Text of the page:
Dear Friends and Neighbors,
Here’s a brief look at some of the data we’re dealing with in Olympia this session:
New revenues coming into the state for 2015-2017: Nearly $3 billion
Increase in revenues over the 2013-2015 budget cycle: 8.6 percent
New taxes Gov. Inslee wants to impose, on top of additional revenues coming in: $1.4 billion
Looking at these numbers, perhaps you can understand why many in Olympia are questioning the governor’s huge tax hike proposal. With the state getting an 8.6 percent revenue increase already, it’s hard for the governor to justify another $1.4 billion in new taxes.
As we wrap up the third week of the 2015 legislative session, I’d like to give you an update of what’s happening in Olympia.
K-12 education funding and the two-year state budget are the big issues this year. We’ve got a lot on our plate, and lots of opportunities to make some positive changes in our state government.
Please read on for more information, and don’t hesitate to contact me with your thoughts, questions and concerns.
It is an honor to serve you.
K-12 funding: Putting kids first
This will be a big year for making progress on K-12 education funding.
In the McCleary decision of 2012, the state Supreme Court held the State of Washington to a 2018 deadline for fully funding basic education. In McCleary, the court found that the state had failed to fulfill its “paramount duty” to provide for the education of all children, as outlined in the state constitution.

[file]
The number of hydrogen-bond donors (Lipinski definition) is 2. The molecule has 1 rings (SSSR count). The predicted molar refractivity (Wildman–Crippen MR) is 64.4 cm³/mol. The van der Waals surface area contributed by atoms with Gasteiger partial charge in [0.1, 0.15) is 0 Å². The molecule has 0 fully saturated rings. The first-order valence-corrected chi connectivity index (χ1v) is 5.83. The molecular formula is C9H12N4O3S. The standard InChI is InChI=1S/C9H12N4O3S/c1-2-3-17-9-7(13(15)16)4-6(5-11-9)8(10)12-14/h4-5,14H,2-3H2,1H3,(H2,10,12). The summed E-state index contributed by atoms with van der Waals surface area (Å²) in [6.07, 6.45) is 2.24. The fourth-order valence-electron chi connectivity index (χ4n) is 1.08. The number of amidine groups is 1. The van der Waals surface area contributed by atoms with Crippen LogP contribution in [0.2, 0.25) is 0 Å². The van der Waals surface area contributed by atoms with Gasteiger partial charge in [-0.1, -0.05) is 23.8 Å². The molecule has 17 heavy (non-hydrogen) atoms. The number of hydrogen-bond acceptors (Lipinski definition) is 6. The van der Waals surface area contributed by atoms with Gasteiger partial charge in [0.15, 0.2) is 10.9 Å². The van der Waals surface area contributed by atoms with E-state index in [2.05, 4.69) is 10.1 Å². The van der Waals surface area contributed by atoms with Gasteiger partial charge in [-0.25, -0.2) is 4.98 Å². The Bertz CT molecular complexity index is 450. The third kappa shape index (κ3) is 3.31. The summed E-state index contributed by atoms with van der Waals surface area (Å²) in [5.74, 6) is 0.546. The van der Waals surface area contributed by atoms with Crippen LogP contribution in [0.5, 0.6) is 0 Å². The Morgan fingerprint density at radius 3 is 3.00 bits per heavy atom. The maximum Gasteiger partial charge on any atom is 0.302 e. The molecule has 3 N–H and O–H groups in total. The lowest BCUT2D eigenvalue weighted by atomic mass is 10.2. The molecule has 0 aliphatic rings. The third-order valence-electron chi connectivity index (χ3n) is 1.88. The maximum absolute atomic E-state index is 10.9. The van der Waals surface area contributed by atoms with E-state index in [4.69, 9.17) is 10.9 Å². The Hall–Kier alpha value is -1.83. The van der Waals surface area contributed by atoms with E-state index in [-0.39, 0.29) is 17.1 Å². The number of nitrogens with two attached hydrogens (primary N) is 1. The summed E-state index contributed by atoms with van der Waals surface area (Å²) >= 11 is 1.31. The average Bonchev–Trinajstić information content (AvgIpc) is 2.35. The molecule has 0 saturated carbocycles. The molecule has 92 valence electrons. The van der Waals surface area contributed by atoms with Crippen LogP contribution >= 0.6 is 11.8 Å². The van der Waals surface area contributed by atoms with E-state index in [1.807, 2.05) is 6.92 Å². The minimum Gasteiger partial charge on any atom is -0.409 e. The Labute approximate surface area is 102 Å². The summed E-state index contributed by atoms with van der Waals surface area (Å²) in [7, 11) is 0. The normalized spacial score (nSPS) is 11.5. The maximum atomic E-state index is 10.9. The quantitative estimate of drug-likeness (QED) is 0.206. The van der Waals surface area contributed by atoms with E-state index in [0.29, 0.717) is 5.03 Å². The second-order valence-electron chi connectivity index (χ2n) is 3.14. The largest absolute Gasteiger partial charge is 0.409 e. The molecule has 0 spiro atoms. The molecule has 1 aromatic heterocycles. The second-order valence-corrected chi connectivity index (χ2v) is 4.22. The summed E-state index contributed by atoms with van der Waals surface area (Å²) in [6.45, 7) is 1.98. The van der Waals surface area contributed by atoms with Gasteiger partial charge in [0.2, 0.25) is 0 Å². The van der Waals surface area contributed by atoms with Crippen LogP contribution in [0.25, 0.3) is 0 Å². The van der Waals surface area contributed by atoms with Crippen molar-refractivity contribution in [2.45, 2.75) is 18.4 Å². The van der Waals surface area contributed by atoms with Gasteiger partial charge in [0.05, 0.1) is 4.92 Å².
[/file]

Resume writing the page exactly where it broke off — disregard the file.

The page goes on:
Last fall the court held the state in contempt for not producing a plan to fund education. The contempt order sounds more dire than it actually is, since the Legislature by law had to wait until 2015 — a budget-writing year — to pass a new budget.
Building on the success of the last budget, where we boosted K-12 funding by 11.4 percent — this year’s budget will include more funding for our public schools. There are disagreements between Republicans and Democrats on where the money will come from, but there is near-universal agreement on the goal of fully-funded education.
As the ranking Republican on the House Education Committee and a new member of the House Appropriations Committee, I’ll be deeply involved in funding discussions and will keep you updated on a regular basis.
Education reforms: A crucial component
One of the more overlooked parts of the McCleary ruling is what it says about education reform:
“[F]undamental reforms are needed for Washington to meets its constitutional obligation to its students. Pouring more money into an outmoded system will not succeed.”
This is an essential point. Improving the quality of our students’ education is just as important as funding — the two go hand-in-hand.
In future updates I’ll go into more detail on the reforms we’re proposing. In a nutshell, we want to overhaul the system so we are rewarding and retaining good teachers, ending inequities in the current system, and promoting quality classroom time between students and teachers.
You can view my latest video update on education reforms here.
427 John L. O'Brien Building | P.O. Box 40600 | Olympia, WA 98504-0600
(360) 786-7876 | Toll-free: (800) 562-6000